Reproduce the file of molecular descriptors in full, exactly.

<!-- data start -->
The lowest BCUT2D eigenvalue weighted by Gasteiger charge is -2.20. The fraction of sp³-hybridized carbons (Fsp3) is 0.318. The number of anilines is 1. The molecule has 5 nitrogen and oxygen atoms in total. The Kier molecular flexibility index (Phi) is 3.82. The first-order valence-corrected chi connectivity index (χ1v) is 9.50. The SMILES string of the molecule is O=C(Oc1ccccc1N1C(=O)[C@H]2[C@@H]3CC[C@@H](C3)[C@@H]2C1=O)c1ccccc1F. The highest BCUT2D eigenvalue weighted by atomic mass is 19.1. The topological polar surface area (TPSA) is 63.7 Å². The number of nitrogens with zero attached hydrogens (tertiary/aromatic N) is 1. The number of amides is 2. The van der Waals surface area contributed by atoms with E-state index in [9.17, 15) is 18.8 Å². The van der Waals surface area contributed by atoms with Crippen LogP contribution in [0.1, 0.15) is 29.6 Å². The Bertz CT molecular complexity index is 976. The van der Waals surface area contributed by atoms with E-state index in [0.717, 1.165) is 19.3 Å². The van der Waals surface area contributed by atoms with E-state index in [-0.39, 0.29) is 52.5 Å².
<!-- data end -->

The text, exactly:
The lowest BCUT2D eigenvalue weighted by Gasteiger charge is -2.20. The fraction of sp³-hybridized carbons (Fsp3) is 0.318. The number of anilines is 1. The molecule has 5 nitrogen and oxygen atoms in total. The Kier molecular flexibility index (Phi) is 3.82. The first-order valence-corrected chi connectivity index (χ1v) is 9.50. The SMILES string of the molecule is O=C(Oc1ccccc1N1C(=O)[C@H]2[C@@H]3CC[C@@H](C3)[C@@H]2C1=O)c1ccccc1F. The highest BCUT2D eigenvalue weighted by atomic mass is 19.1. The topological polar surface area (TPSA) is 63.7 Å². The number of nitrogens with zero attached hydrogens (tertiary/aromatic N) is 1. The number of amides is 2. The van der Waals surface area contributed by atoms with E-state index in [9.17, 15) is 18.8 Å². The van der Waals surface area contributed by atoms with Crippen LogP contribution in [0.1, 0.15) is 29.6 Å². The Bertz CT molecular complexity index is 976. The van der Waals surface area contributed by atoms with E-state index in [0.717, 1.165) is 19.3 Å². The van der Waals surface area contributed by atoms with E-state index in [-0.39, 0.29) is 52.5 Å².